By the time they had landed and taxied up to our flight line, I was standing outside the flight room with everyone else to see who were these people with so much time on their hands that they could meander about the sky at will in an elderly Stringbag. Maybe a trio of ancient admirals. Perhaps a clique of unemployed commodores. Possibly a cluster of senior captains.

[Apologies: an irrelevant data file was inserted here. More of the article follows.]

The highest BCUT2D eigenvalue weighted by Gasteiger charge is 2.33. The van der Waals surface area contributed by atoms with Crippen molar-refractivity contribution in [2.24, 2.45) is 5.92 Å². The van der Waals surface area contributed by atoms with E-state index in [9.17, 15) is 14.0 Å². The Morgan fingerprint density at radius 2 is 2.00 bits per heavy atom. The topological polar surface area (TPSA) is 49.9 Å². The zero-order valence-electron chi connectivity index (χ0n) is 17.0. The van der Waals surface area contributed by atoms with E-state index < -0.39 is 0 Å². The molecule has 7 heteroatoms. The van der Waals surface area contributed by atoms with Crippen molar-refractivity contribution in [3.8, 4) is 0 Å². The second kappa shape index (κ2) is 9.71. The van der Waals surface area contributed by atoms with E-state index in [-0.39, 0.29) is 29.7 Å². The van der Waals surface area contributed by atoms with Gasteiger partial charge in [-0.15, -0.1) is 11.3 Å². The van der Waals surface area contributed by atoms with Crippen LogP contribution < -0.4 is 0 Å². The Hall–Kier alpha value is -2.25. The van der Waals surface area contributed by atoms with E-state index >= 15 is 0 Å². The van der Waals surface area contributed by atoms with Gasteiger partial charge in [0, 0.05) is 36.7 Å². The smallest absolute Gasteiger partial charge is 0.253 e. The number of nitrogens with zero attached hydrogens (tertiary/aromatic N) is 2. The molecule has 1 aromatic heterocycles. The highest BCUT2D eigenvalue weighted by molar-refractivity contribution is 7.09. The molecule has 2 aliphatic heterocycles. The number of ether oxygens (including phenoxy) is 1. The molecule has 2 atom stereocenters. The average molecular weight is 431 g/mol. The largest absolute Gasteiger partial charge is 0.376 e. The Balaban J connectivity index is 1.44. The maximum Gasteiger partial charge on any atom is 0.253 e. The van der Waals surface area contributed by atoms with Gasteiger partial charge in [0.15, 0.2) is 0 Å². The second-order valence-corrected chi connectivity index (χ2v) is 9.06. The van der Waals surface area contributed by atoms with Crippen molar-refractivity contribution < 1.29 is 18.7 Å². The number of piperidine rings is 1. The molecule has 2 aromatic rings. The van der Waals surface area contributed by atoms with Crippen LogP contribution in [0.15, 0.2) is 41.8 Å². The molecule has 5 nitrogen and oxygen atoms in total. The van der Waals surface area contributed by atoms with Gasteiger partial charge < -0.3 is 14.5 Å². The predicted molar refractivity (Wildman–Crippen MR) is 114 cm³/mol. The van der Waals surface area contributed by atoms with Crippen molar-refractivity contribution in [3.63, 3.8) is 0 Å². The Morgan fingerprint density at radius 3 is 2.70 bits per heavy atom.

Instead they appeared as one venerable chief and two grizzled three-badge, long-service, petty officers. Unhitching their bicycles with the aid of some ground crew, they mounted up and rode over to the hangars where they were greeted warmly by some of our older petty officers. Later in the mess, they were having rum sippers with some old pals from prewar years. And some time even later that afternoon, we saw them weave back to their aeroplane and get their bikes made fast. Then they climbed aboard and went zig-zagging off, as is proper in a tail-wheel-equipped single-engined aircraft, down the perimeter strip. Then instead of turning onto the runway, no doubt deep in conversation, they went straight ahead and actually slowly traversed the whole circumference of the airfield before arriving once again at the duty runway. This time they waited for their green light from the control truck, then opened up their engine to roar along the runway and wobble up into the air. With heads bobbing animatedly together, they disappeared into the blue to only they knew where.